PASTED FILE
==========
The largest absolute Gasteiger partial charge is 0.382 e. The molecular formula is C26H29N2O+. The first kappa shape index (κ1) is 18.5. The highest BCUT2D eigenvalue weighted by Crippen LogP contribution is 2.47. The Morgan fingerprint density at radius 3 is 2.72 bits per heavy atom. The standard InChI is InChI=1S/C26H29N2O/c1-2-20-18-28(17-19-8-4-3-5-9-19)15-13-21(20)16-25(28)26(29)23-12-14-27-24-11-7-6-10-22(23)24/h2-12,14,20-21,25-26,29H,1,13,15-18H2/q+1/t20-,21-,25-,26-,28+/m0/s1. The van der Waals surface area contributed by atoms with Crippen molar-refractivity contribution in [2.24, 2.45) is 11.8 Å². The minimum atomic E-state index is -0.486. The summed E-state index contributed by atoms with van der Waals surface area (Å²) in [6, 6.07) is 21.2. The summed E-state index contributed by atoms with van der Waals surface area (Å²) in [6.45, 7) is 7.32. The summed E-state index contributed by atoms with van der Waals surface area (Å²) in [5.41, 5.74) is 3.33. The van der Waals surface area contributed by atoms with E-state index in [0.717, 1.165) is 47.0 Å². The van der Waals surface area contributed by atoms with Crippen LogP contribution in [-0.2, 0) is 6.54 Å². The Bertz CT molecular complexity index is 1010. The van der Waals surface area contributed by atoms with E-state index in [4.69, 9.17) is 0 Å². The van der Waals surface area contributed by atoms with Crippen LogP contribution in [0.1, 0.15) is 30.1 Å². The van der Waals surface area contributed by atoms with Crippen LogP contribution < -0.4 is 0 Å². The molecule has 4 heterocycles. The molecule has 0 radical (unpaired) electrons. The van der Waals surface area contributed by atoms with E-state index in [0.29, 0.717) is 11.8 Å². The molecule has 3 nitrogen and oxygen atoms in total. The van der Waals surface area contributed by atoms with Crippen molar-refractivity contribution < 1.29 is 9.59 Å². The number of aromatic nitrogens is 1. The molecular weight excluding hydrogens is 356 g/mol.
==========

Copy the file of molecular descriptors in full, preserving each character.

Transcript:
The largest absolute Gasteiger partial charge is 0.382 e. The molecular formula is C26H29N2O+. The first kappa shape index (κ1) is 18.5. The highest BCUT2D eigenvalue weighted by Crippen LogP contribution is 2.47. The Morgan fingerprint density at radius 3 is 2.72 bits per heavy atom. The standard InChI is InChI=1S/C26H29N2O/c1-2-20-18-28(17-19-8-4-3-5-9-19)15-13-21(20)16-25(28)26(29)23-12-14-27-24-11-7-6-10-22(23)24/h2-12,14,20-21,25-26,29H,1,13,15-18H2/q+1/t20-,21-,25-,26-,28+/m0/s1. The van der Waals surface area contributed by atoms with Crippen molar-refractivity contribution in [2.24, 2.45) is 11.8 Å². The minimum atomic E-state index is -0.486. The summed E-state index contributed by atoms with van der Waals surface area (Å²) in [6, 6.07) is 21.2. The summed E-state index contributed by atoms with van der Waals surface area (Å²) in [6.45, 7) is 7.32. The summed E-state index contributed by atoms with van der Waals surface area (Å²) in [5.41, 5.74) is 3.33. The van der Waals surface area contributed by atoms with E-state index in [0.717, 1.165) is 47.0 Å². The van der Waals surface area contributed by atoms with Crippen LogP contribution in [-0.2, 0) is 6.54 Å². The Bertz CT molecular complexity index is 1010. The van der Waals surface area contributed by atoms with E-state index in [4.69, 9.17) is 0 Å². The van der Waals surface area contributed by atoms with Crippen LogP contribution in [0.1, 0.15) is 30.1 Å². The van der Waals surface area contributed by atoms with Crippen LogP contribution < -0.4 is 0 Å². The molecule has 4 heterocycles. The molecule has 0 radical (unpaired) electrons. The van der Waals surface area contributed by atoms with E-state index in [0.29, 0.717) is 11.8 Å². The molecule has 3 nitrogen and oxygen atoms in total. The van der Waals surface area contributed by atoms with Crippen molar-refractivity contribution < 1.29 is 9.59 Å². The number of aromatic nitrogens is 1. The molecular weight excluding hydrogens is 356 g/mol.